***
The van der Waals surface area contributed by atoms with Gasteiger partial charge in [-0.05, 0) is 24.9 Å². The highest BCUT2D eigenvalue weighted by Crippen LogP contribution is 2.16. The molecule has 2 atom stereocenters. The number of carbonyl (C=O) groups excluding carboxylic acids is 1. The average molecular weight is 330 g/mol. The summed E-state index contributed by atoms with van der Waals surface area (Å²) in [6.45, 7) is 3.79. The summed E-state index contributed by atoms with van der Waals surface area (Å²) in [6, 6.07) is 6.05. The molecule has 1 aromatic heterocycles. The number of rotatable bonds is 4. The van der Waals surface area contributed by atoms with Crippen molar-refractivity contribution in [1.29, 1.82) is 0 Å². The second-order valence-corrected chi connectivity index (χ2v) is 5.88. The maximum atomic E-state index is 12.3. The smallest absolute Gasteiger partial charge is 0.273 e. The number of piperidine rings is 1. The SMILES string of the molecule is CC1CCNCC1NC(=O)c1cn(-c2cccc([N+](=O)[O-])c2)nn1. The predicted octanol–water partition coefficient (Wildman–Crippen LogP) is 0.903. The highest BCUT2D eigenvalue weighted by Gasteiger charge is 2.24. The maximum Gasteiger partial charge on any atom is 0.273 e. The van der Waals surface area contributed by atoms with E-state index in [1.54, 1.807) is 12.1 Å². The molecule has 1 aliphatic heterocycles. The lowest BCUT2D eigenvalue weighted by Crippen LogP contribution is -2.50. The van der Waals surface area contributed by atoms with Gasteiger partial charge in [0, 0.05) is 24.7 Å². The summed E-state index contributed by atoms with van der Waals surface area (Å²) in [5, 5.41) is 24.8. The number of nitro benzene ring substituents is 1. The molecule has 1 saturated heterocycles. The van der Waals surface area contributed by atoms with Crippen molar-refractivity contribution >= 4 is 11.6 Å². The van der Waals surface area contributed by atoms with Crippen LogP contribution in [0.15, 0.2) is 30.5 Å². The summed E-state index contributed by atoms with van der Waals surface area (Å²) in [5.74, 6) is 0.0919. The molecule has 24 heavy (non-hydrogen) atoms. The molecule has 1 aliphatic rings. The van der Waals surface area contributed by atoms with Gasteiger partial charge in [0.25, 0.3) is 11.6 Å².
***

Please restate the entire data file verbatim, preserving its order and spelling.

The van der Waals surface area contributed by atoms with Gasteiger partial charge in [-0.05, 0) is 24.9 Å². The highest BCUT2D eigenvalue weighted by Crippen LogP contribution is 2.16. The molecule has 2 atom stereocenters. The number of carbonyl (C=O) groups excluding carboxylic acids is 1. The average molecular weight is 330 g/mol. The summed E-state index contributed by atoms with van der Waals surface area (Å²) in [6.45, 7) is 3.79. The summed E-state index contributed by atoms with van der Waals surface area (Å²) in [6, 6.07) is 6.05. The molecule has 1 aromatic heterocycles. The number of rotatable bonds is 4. The van der Waals surface area contributed by atoms with Crippen molar-refractivity contribution in [1.29, 1.82) is 0 Å². The second-order valence-corrected chi connectivity index (χ2v) is 5.88. The maximum atomic E-state index is 12.3. The smallest absolute Gasteiger partial charge is 0.273 e. The number of piperidine rings is 1. The SMILES string of the molecule is CC1CCNCC1NC(=O)c1cn(-c2cccc([N+](=O)[O-])c2)nn1. The predicted octanol–water partition coefficient (Wildman–Crippen LogP) is 0.903. The highest BCUT2D eigenvalue weighted by Gasteiger charge is 2.24. The maximum Gasteiger partial charge on any atom is 0.273 e. The van der Waals surface area contributed by atoms with E-state index in [1.54, 1.807) is 12.1 Å². The molecule has 1 aliphatic heterocycles. The lowest BCUT2D eigenvalue weighted by Crippen LogP contribution is -2.50. The van der Waals surface area contributed by atoms with Gasteiger partial charge in [0, 0.05) is 24.7 Å². The summed E-state index contributed by atoms with van der Waals surface area (Å²) in [5, 5.41) is 24.8. The number of nitro benzene ring substituents is 1. The molecule has 1 saturated heterocycles. The van der Waals surface area contributed by atoms with Crippen molar-refractivity contribution >= 4 is 11.6 Å². The van der Waals surface area contributed by atoms with Crippen LogP contribution in [0.15, 0.2) is 30.5 Å². The summed E-state index contributed by atoms with van der Waals surface area (Å²) in [5.74, 6) is 0.0919. The molecule has 24 heavy (non-hydrogen) atoms. The molecule has 1 aliphatic rings. The van der Waals surface area contributed by atoms with Gasteiger partial charge in [0.25, 0.3) is 11.6 Å².